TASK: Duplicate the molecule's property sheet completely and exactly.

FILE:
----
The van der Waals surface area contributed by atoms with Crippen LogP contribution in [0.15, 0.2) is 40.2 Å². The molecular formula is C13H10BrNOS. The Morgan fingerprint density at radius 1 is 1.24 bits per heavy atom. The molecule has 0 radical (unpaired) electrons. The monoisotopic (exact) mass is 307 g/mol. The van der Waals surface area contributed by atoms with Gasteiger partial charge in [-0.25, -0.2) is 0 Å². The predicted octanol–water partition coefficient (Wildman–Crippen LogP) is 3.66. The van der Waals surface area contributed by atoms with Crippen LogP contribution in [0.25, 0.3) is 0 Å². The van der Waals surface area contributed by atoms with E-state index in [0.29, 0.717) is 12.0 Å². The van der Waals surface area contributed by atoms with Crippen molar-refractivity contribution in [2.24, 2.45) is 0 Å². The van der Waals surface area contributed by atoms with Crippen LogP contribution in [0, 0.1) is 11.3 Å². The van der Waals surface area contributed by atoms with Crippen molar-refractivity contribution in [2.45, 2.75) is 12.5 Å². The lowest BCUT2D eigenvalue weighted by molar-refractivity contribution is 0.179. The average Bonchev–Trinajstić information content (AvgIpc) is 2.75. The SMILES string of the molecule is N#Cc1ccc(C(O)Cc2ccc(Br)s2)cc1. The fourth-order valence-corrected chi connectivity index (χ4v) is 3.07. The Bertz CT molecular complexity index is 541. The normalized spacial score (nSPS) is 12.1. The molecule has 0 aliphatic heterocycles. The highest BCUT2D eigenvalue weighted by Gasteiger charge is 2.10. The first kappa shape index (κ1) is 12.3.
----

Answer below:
The van der Waals surface area contributed by atoms with Crippen LogP contribution in [0.15, 0.2) is 40.2 Å². The molecular formula is C13H10BrNOS. The Morgan fingerprint density at radius 1 is 1.24 bits per heavy atom. The molecule has 0 radical (unpaired) electrons. The monoisotopic (exact) mass is 307 g/mol. The van der Waals surface area contributed by atoms with Gasteiger partial charge in [-0.25, -0.2) is 0 Å². The predicted octanol–water partition coefficient (Wildman–Crippen LogP) is 3.66. The van der Waals surface area contributed by atoms with Crippen LogP contribution in [0.25, 0.3) is 0 Å². The van der Waals surface area contributed by atoms with E-state index in [0.29, 0.717) is 12.0 Å². The van der Waals surface area contributed by atoms with Crippen molar-refractivity contribution in [2.24, 2.45) is 0 Å². The van der Waals surface area contributed by atoms with Crippen LogP contribution in [0, 0.1) is 11.3 Å². The van der Waals surface area contributed by atoms with Crippen molar-refractivity contribution in [2.45, 2.75) is 12.5 Å². The lowest BCUT2D eigenvalue weighted by molar-refractivity contribution is 0.179. The average Bonchev–Trinajstić information content (AvgIpc) is 2.75. The SMILES string of the molecule is N#Cc1ccc(C(O)Cc2ccc(Br)s2)cc1. The fourth-order valence-corrected chi connectivity index (χ4v) is 3.07. The Bertz CT molecular complexity index is 541. The normalized spacial score (nSPS) is 12.1. The molecule has 0 aliphatic heterocycles. The highest BCUT2D eigenvalue weighted by Gasteiger charge is 2.10. The first kappa shape index (κ1) is 12.3.